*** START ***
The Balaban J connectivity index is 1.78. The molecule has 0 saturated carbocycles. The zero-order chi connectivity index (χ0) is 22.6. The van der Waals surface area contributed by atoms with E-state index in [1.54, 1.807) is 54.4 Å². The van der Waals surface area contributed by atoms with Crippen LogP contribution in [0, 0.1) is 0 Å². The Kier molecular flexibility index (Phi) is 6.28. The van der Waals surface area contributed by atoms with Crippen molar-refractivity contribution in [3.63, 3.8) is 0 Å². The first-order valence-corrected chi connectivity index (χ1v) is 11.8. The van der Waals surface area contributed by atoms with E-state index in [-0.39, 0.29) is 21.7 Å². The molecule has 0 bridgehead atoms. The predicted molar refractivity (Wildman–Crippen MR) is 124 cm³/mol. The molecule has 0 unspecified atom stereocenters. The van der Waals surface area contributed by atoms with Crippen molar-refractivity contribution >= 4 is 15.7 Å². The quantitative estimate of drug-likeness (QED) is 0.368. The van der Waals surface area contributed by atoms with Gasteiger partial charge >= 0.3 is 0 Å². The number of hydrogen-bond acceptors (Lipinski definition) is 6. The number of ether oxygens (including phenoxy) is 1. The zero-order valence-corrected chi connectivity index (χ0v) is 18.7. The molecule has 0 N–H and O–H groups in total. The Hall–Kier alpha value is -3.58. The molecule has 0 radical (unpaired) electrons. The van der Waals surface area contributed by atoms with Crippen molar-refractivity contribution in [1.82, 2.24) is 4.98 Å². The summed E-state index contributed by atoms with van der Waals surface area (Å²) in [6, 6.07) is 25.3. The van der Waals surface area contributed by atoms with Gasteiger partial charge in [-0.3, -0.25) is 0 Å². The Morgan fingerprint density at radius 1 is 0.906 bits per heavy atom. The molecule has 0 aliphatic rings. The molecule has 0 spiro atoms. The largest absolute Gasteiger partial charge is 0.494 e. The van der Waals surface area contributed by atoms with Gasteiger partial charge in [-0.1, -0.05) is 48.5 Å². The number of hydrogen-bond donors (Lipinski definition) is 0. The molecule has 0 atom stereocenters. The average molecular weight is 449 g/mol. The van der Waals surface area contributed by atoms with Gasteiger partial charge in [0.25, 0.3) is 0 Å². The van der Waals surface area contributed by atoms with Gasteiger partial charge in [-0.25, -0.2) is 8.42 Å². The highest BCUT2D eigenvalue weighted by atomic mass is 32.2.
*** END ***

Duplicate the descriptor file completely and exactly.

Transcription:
The Balaban J connectivity index is 1.78. The molecule has 0 saturated carbocycles. The zero-order chi connectivity index (χ0) is 22.6. The van der Waals surface area contributed by atoms with E-state index in [1.54, 1.807) is 54.4 Å². The van der Waals surface area contributed by atoms with Crippen LogP contribution in [0, 0.1) is 0 Å². The Kier molecular flexibility index (Phi) is 6.28. The van der Waals surface area contributed by atoms with Crippen molar-refractivity contribution in [3.63, 3.8) is 0 Å². The first-order valence-corrected chi connectivity index (χ1v) is 11.8. The van der Waals surface area contributed by atoms with E-state index in [-0.39, 0.29) is 21.7 Å². The molecule has 0 bridgehead atoms. The predicted molar refractivity (Wildman–Crippen MR) is 124 cm³/mol. The molecule has 0 unspecified atom stereocenters. The van der Waals surface area contributed by atoms with Crippen molar-refractivity contribution >= 4 is 15.7 Å². The quantitative estimate of drug-likeness (QED) is 0.368. The van der Waals surface area contributed by atoms with Gasteiger partial charge >= 0.3 is 0 Å². The number of hydrogen-bond acceptors (Lipinski definition) is 6. The number of ether oxygens (including phenoxy) is 1. The zero-order valence-corrected chi connectivity index (χ0v) is 18.7. The molecule has 0 N–H and O–H groups in total. The Hall–Kier alpha value is -3.58. The molecule has 0 radical (unpaired) electrons. The van der Waals surface area contributed by atoms with Crippen molar-refractivity contribution in [1.82, 2.24) is 4.98 Å². The summed E-state index contributed by atoms with van der Waals surface area (Å²) in [6, 6.07) is 25.3. The van der Waals surface area contributed by atoms with Gasteiger partial charge in [-0.3, -0.25) is 0 Å². The Morgan fingerprint density at radius 1 is 0.906 bits per heavy atom. The molecule has 0 aliphatic rings. The molecule has 0 spiro atoms. The largest absolute Gasteiger partial charge is 0.494 e. The van der Waals surface area contributed by atoms with Gasteiger partial charge in [-0.1, -0.05) is 48.5 Å². The number of hydrogen-bond donors (Lipinski definition) is 0. The molecule has 0 atom stereocenters. The average molecular weight is 449 g/mol. The van der Waals surface area contributed by atoms with Gasteiger partial charge in [0.25, 0.3) is 0 Å². The van der Waals surface area contributed by atoms with Gasteiger partial charge in [-0.25, -0.2) is 8.42 Å². The highest BCUT2D eigenvalue weighted by atomic mass is 32.2.